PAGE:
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Denmark reopens embassy, backs fight against insurgency in Iraq

By News Desk.

In the bid to boost bilateral ties with Iraq, Denmark Government has reopened its embassy in Baghdad after several years of closure to protect Denish citizens.

Aside from reopening its embassy, the government, as the new leader of a Noth Atlantic Treaty Organisation (NATO) led mission in the country,  also assured the Iraqi government that it would provide adequate support towards ending insurgency in the country.

The new leader of NATO explained that reopening of the embassy and fight against Islamic State (IS) would help address cases of migration and counter-terrorism.

Denmark’s commitment to the Arab country came as it prepares to take over NATO mission in the country from Canada at the end of 2020,

as the new leader of the NATO-led mission in Iraq to assist in the aspect of developing Iraqi security operations.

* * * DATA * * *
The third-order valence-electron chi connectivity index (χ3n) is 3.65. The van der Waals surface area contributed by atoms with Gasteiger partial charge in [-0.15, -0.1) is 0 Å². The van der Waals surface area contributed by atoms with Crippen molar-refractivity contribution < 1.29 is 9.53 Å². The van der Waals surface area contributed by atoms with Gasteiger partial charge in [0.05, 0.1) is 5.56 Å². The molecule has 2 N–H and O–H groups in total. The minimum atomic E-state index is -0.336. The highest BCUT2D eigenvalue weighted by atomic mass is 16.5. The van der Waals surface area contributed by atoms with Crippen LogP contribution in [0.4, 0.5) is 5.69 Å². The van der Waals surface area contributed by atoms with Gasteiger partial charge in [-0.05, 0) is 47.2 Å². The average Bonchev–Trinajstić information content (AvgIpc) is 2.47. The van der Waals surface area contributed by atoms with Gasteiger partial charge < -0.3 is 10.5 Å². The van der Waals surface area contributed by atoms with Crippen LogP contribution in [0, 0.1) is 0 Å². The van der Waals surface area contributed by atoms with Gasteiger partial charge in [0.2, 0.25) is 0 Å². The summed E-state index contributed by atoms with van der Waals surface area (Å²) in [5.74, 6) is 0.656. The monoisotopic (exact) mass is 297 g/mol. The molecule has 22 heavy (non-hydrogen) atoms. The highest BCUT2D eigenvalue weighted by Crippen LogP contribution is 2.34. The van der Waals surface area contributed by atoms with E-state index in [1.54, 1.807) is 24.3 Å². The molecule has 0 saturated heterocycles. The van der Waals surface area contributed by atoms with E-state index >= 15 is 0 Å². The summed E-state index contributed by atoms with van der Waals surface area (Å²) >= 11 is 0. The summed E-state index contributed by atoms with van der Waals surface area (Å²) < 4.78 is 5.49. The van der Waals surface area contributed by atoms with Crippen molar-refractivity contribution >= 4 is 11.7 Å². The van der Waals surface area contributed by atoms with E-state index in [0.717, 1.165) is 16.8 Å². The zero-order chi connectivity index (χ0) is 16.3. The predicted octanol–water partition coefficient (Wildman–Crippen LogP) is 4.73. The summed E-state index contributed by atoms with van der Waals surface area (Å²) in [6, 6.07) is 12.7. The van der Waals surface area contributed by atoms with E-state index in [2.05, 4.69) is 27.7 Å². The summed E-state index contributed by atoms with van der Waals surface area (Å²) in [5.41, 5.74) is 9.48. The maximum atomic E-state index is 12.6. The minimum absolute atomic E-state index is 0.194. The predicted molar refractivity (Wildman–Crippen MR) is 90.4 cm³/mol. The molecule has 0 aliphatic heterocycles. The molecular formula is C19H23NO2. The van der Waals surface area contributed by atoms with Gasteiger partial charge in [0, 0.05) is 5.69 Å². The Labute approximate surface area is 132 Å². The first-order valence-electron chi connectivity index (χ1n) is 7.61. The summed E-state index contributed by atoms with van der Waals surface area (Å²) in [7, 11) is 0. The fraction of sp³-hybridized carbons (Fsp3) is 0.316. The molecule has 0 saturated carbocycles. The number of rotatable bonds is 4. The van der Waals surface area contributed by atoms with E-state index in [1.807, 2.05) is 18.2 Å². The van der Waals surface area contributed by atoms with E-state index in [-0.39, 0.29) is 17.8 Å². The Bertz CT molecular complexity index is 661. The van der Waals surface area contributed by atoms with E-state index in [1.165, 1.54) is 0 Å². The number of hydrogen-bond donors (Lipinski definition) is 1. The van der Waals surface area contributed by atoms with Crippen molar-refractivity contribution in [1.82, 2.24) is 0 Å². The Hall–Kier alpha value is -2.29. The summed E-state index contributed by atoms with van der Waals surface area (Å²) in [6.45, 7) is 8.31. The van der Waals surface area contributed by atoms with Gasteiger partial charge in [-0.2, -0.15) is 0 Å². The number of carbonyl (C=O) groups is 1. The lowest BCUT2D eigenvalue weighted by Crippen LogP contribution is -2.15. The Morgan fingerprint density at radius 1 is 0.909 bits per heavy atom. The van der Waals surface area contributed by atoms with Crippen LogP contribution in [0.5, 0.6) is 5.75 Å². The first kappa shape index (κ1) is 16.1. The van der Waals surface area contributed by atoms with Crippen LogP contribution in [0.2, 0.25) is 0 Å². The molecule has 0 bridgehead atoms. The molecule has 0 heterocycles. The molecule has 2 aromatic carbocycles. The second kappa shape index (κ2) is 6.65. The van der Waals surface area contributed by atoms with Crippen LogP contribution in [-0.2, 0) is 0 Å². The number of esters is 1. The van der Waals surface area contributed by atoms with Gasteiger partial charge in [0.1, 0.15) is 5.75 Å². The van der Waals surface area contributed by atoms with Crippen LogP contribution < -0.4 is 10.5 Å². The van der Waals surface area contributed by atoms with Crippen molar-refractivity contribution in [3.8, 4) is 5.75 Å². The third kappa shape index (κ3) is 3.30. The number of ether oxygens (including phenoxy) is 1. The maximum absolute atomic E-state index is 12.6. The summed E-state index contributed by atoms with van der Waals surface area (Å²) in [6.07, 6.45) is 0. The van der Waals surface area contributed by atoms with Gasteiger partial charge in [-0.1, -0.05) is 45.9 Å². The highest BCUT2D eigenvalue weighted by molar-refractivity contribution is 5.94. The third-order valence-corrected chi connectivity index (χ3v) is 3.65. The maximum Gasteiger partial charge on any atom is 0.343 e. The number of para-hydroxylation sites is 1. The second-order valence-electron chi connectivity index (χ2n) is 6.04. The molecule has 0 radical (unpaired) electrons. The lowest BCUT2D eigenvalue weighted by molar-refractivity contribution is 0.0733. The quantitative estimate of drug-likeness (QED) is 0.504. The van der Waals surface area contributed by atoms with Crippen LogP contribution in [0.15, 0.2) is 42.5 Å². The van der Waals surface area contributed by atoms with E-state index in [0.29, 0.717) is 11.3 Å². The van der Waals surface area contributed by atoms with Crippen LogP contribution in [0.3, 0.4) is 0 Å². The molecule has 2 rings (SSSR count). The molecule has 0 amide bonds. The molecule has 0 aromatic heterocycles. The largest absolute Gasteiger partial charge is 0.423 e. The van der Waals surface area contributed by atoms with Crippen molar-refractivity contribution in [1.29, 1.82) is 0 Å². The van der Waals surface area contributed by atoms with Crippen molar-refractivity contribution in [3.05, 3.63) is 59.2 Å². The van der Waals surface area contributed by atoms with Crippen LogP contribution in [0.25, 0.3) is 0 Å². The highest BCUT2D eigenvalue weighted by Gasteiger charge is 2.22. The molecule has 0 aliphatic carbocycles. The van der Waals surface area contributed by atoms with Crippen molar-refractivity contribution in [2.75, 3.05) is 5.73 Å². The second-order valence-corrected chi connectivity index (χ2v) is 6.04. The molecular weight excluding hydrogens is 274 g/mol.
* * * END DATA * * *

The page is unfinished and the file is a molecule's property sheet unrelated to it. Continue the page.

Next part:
Denmark Foreign Minister, Jeppe Kofod, who spoke on behalf of the government on Thursday, confirmed decisions taken by the Danish government to reduce the influence of IS in Iraq and assist in developing security operations.

“With our commitment, we help to ensure that Islamic State doesn’t once again gain a foothold in the region and thus the opportunity to threaten Europe and Denmark”, Kofod said in a statement.

As gathered, the NATO Training Mission-Iraq (NTM-I),  a non-combat mission, was established in 2004 at the request of the Iraqi Interim Government under the provisions of UN Security Council Resolution 1546.

The aim of NTM-I is said to assist in the development of Iraqi security forces training structures and institutions so that Iraq can build an effective and sustainable capability that addresses the needs of the nation.

Denmark said the embassy would open an embassy in Baghdad this autumn as part of its efforts to help combat Islamic State and contribute to the stabilization of the situation in both Iraq and Syria.

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